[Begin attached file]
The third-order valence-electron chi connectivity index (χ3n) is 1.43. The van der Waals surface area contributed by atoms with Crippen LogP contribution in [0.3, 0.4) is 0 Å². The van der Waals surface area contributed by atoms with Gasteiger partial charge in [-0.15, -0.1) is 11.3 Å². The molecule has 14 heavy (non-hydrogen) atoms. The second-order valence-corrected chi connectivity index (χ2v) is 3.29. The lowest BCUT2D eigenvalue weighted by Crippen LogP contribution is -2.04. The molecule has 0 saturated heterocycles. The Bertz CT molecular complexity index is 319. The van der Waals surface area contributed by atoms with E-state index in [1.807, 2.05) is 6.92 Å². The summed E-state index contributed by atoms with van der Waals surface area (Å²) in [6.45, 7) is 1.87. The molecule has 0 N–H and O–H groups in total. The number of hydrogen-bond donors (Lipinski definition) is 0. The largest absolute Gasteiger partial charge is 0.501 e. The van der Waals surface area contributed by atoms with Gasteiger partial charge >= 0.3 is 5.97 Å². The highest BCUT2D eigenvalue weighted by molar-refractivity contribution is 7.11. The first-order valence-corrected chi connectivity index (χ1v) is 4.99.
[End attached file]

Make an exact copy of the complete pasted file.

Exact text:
The third-order valence-electron chi connectivity index (χ3n) is 1.43. The van der Waals surface area contributed by atoms with Crippen LogP contribution in [0.3, 0.4) is 0 Å². The van der Waals surface area contributed by atoms with Gasteiger partial charge in [-0.15, -0.1) is 11.3 Å². The molecule has 14 heavy (non-hydrogen) atoms. The second-order valence-corrected chi connectivity index (χ2v) is 3.29. The lowest BCUT2D eigenvalue weighted by Crippen LogP contribution is -2.04. The molecule has 0 saturated heterocycles. The Bertz CT molecular complexity index is 319. The van der Waals surface area contributed by atoms with E-state index in [1.807, 2.05) is 6.92 Å². The summed E-state index contributed by atoms with van der Waals surface area (Å²) in [6.45, 7) is 1.87. The molecule has 0 N–H and O–H groups in total. The number of hydrogen-bond donors (Lipinski definition) is 0. The largest absolute Gasteiger partial charge is 0.501 e. The van der Waals surface area contributed by atoms with Gasteiger partial charge >= 0.3 is 5.97 Å². The highest BCUT2D eigenvalue weighted by molar-refractivity contribution is 7.11. The first-order valence-corrected chi connectivity index (χ1v) is 4.99.